Among their priorities, the legislative leaders listed replenishing the state’s “Rainy Day Fund,” reducing taxes, and funding the State Capital and Infrastructure Fund. However, they made clear that neither a bond nor Medicaid expansion would be part of the budget.
The agreement did not include Governor Cooper, a Democrat, who refused to sign the 2019 legislative budget because, among other reasons, it did not expand Medicaid.
In an email to the News & Observer, Cooper spokesperson Ford Porter responded to the legislative leaders’ agreement, saying they are “well aware that this opening announcement falls far short of what our state needs.”
Optimistic speculation at the General Assembly is that the Senate could roll out its budget next week, and pass it soon after, and the full legislature would adopt a budget by the end of July.
Often times, the impetus for a certain bill filed in the General Assembly can be based on personal experiences. That was the case this week when Rep. Jason Saine (R-Lincoln) introduced H945: Esports Incentive Program in Wednesday’s House Appropriations Committee meeting.
Saine spoke in committee and recalled a story from 2019 when his son, an avid player of the videogame Fortnite, convinced his parents to take a trip to Queens, New York to attend the Fortnite World Cup. Saine estimated that more than 25,000 people were in attendance each day. “Moms and dads, spending lots of money and injecting that money into the general area of Queens, New York,” Saine explained.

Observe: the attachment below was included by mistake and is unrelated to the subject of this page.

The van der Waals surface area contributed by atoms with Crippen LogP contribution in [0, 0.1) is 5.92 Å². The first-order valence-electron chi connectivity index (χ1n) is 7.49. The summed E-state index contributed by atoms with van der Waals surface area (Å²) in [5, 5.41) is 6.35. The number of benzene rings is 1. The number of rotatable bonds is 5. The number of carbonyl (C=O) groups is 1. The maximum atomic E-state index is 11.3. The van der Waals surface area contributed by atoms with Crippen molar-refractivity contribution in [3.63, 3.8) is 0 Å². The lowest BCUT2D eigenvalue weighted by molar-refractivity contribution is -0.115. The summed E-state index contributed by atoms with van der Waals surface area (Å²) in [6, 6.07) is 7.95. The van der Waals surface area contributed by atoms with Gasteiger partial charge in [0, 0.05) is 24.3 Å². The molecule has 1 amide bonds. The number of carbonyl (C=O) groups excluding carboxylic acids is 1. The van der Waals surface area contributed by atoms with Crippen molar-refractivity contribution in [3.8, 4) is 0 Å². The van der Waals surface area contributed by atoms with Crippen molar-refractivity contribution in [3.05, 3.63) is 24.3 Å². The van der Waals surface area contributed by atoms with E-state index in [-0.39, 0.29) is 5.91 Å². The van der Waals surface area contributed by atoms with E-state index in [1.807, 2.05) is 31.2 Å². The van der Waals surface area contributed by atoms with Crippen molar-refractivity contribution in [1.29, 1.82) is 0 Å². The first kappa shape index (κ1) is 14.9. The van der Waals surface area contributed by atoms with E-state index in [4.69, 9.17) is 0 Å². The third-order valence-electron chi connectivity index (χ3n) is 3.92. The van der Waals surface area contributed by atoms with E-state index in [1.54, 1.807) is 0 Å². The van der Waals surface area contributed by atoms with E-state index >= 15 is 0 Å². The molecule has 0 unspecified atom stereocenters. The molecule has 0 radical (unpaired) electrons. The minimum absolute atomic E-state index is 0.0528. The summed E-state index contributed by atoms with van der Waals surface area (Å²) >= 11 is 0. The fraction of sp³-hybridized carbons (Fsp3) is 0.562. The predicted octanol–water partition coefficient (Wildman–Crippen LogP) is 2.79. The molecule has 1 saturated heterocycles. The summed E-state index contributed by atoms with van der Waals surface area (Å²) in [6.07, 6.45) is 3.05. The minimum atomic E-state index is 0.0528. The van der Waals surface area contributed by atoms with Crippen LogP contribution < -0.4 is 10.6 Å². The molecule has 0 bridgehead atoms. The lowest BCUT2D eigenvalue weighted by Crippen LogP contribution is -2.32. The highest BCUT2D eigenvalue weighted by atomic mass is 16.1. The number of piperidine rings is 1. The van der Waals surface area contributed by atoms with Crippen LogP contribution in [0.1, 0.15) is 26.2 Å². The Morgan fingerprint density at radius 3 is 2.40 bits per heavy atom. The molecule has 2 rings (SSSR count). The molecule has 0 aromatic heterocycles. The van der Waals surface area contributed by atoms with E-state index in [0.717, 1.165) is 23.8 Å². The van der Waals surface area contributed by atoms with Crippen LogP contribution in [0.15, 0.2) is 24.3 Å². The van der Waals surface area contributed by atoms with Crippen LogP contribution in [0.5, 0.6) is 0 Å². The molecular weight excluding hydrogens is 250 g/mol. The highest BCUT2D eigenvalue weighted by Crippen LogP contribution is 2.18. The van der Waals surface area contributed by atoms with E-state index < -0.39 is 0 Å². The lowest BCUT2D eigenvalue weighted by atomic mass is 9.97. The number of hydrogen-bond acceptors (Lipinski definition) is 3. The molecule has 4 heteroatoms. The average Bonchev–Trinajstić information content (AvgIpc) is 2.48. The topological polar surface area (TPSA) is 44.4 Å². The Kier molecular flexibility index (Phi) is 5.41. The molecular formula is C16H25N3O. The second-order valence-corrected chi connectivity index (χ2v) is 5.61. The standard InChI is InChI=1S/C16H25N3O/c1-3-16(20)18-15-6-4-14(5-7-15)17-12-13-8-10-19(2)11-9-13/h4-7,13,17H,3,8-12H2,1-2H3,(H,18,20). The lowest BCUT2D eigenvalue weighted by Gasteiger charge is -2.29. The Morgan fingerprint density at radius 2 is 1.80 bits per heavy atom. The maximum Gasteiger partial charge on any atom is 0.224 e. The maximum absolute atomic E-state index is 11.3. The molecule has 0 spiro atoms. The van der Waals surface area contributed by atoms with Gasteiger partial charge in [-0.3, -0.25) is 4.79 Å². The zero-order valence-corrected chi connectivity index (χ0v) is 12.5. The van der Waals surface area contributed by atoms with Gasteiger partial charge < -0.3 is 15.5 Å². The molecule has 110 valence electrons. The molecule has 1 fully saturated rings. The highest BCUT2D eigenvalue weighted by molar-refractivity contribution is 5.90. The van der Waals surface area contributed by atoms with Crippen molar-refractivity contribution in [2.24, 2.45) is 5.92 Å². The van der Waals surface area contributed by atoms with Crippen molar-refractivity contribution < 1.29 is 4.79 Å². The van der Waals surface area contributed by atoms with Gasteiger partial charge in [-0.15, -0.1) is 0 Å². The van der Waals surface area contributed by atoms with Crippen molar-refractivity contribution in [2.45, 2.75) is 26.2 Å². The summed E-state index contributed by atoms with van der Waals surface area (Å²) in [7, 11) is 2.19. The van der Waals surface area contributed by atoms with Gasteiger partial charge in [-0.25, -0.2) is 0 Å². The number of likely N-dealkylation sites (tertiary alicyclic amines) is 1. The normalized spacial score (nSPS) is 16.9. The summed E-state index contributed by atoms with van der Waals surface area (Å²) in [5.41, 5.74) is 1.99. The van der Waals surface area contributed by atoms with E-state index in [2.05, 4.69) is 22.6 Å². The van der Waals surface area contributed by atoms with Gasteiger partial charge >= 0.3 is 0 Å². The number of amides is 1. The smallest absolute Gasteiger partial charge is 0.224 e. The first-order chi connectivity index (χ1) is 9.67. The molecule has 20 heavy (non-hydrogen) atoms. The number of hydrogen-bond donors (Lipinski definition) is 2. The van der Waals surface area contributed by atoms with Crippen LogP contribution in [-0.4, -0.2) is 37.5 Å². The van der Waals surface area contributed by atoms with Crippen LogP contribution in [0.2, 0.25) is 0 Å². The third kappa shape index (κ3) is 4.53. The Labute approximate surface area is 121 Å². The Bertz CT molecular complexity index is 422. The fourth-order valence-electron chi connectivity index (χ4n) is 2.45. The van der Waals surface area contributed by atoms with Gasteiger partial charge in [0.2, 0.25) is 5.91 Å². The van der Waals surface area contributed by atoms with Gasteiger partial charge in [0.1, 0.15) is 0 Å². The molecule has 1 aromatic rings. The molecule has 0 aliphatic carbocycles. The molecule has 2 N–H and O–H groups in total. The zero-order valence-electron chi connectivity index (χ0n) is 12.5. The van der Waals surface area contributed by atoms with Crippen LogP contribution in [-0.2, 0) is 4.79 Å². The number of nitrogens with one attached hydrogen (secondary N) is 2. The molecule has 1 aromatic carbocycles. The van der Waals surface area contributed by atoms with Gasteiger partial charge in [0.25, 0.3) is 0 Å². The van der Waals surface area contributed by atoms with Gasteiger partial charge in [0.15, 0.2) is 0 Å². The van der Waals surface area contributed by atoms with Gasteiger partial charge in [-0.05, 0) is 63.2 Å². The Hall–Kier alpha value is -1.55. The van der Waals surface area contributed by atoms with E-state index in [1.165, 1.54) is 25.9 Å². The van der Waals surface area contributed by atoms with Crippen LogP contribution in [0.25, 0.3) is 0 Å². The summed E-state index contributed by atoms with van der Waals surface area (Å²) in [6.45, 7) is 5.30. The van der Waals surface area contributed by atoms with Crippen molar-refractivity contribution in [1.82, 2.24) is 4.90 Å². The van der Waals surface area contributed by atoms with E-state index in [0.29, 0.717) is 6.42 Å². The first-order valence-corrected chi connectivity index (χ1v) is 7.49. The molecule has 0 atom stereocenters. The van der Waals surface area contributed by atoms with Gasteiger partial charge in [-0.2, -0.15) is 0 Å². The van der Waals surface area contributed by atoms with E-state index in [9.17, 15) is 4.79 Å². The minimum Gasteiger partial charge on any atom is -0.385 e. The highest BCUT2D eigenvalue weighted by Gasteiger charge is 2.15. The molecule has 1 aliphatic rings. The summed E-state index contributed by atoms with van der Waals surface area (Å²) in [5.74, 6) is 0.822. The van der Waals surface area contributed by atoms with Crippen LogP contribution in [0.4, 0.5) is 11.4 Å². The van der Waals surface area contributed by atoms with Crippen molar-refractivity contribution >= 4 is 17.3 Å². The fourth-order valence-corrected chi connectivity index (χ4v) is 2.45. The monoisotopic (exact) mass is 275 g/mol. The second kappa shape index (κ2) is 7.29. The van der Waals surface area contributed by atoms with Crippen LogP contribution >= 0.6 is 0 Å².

His bill would empower North Carolina to get behind the controller and capitalize on the growing gaming industry. If passed, the state would offer a 25 percent tax credit for video gaming event productions – both live and tape-delayed for broadcast – like the one Saine attended in Queens. To ensure taxpayers are not “on the hook” for events that never happen, Saine made it clear that the tax credit is only refundable after the entity spends at least $250,000 in qualifying expenses.